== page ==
Bright, deep copper-pink color; raspberry, red apple, citrus, minerality on the nose; strawberry, cranberry, red apple, tangerine-mandarin orange on the palate.
Brut (10 g/L RS) with excellent acidity (3.15 pH) and cleanly defined flavors. Fine and persistent bubbles. Crisp, refreshing from initial attack through the finish. Creamy mouthfeel intriguingly interacts with the crisp acidity that presents on the attack and mid-palate where the red fruits show. Citrus elements take over from the red fruits on the finish and preserve the crispness and precision of this Spanish sparkling effort.
The wine is a blend of 85% trepat and 15% pinot noir. Trepat is a red grape indigenous to northeastern Spain and typically used in rosé sparkling wine (cava), often blended with grenache, pinot noir, tempranillo, or cabernet sauvignon. This, thus, is a classic blend even if you have never heard of the grape before; if you have had cava rosé from Barcelona area before, however, you likely enjoyed trepat.
Vilarnau is a relatively small, cutting-edge winey near Barcelona. It traces its roots to the 12 century. Vilarnau is a contraction of the Latin “Vila Arnau”—the Arnau family’s country house. The first cava labeled Valarnau was created in 1949 using grapes that had been grown on the estate and sold to others for centuries. In 1982, Vilarnau became part of the González Byass company (owners of more than 20 companies).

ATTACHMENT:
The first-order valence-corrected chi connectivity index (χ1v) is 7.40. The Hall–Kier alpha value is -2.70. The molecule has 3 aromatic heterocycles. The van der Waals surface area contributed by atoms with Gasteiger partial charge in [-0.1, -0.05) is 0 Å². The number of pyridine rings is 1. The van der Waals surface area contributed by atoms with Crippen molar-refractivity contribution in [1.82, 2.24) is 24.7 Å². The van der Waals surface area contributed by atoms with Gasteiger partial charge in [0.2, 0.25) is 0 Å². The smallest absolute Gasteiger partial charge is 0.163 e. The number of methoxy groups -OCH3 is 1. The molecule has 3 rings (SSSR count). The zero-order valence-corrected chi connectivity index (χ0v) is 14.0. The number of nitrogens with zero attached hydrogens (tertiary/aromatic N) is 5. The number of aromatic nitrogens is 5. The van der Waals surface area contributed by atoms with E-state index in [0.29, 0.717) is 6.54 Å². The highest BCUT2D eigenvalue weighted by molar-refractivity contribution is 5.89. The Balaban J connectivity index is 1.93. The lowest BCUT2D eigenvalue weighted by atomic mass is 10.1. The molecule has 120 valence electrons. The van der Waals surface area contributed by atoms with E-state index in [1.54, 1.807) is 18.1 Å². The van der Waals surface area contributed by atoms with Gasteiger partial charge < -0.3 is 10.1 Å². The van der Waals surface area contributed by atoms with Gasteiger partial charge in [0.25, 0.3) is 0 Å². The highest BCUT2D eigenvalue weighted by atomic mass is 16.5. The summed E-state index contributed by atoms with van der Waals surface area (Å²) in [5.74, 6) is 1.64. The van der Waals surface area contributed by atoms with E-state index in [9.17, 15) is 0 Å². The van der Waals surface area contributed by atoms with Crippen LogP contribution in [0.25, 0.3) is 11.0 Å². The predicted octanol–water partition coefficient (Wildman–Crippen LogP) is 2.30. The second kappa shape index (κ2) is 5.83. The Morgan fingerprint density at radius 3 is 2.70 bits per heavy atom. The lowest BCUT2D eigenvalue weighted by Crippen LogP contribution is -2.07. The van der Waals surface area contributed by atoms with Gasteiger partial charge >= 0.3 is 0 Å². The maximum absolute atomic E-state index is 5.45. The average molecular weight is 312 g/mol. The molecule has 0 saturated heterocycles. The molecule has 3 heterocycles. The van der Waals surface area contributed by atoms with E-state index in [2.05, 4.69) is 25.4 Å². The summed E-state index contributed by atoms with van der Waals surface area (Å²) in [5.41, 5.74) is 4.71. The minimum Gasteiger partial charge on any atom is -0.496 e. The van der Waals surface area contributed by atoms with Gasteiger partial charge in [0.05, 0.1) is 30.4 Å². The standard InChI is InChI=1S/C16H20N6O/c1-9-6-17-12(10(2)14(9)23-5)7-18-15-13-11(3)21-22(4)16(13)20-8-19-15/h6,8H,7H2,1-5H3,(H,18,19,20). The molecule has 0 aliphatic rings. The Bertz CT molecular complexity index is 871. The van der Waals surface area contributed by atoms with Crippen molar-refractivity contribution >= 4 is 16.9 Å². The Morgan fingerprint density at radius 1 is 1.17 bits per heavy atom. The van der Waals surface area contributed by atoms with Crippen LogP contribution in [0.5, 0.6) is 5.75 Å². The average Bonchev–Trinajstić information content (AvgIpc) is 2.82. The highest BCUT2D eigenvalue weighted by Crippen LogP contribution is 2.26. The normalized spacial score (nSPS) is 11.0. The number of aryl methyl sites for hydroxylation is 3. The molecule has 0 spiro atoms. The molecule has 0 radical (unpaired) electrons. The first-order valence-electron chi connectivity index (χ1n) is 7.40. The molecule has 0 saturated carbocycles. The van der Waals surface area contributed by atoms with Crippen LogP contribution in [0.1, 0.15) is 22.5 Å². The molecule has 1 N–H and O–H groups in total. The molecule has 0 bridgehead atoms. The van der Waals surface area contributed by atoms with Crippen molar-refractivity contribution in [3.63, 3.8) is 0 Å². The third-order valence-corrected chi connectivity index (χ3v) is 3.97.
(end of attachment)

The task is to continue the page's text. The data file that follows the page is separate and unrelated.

A new winery was built and began making wine in 2005. Vilarnau celebrates a clear focus on sustainability: careful monitoring of energy consumption—biomass waste is used for heating; water management—harvesting rainwater on the winery roof for its adjacent lake; waste reduction—composting, recycling, packaging; and sustainable viticulture—certified organic by the Catalan Council for Organic Agriculture. Vilarnau uses no herbicides in its vineyards.
The dramatic label on this bottle is based on a type of mosaic—trencadís—used in Catalan modernism, and closely associated with architect Antoni Gaudi (Sagrada Familia Catholic Church in Barcelona is his masterwork). This wine is part of Vilarnau’s Trencadís Edition series. The fantastic church and its mosaics that inspired the label has been under construction since 1882 and is still unfinished—cathedrals are supposed to take centuries to complete, and in some ways are never considered complete. Gaudi died in 1926. There is a link to the official church website below; Google the church name or Antoni Gaudi to see and learn more about this astonish piece of art and UNESCO World Heritage site that remains strikingly modern almost 150 years after it was conceived in Gaudi’s mind.
Vilarnau Brut Reserva Rosé Cava NV is classy cava with nicely refined flavors. The unique, dramatic label and the wine’s riveting color makes this ideal an aperitif to start a party, although its crisp dryness may not be appreciated by those who want sweetness in their rosé—have something cheap and sweet on hand for them so you can enjoy more of this good stuff. Superb acidity makes this an easy pair with almost any food save rich red meats, but will pair very well with tapas, pasta, paella, fideuà (seafood dish like paella, but made with noodles rather than rice), pizza, baked and pan-seared fish, grilled chicken, pork tenderloin, ham, lamb with herbs, goat cheese. $14-19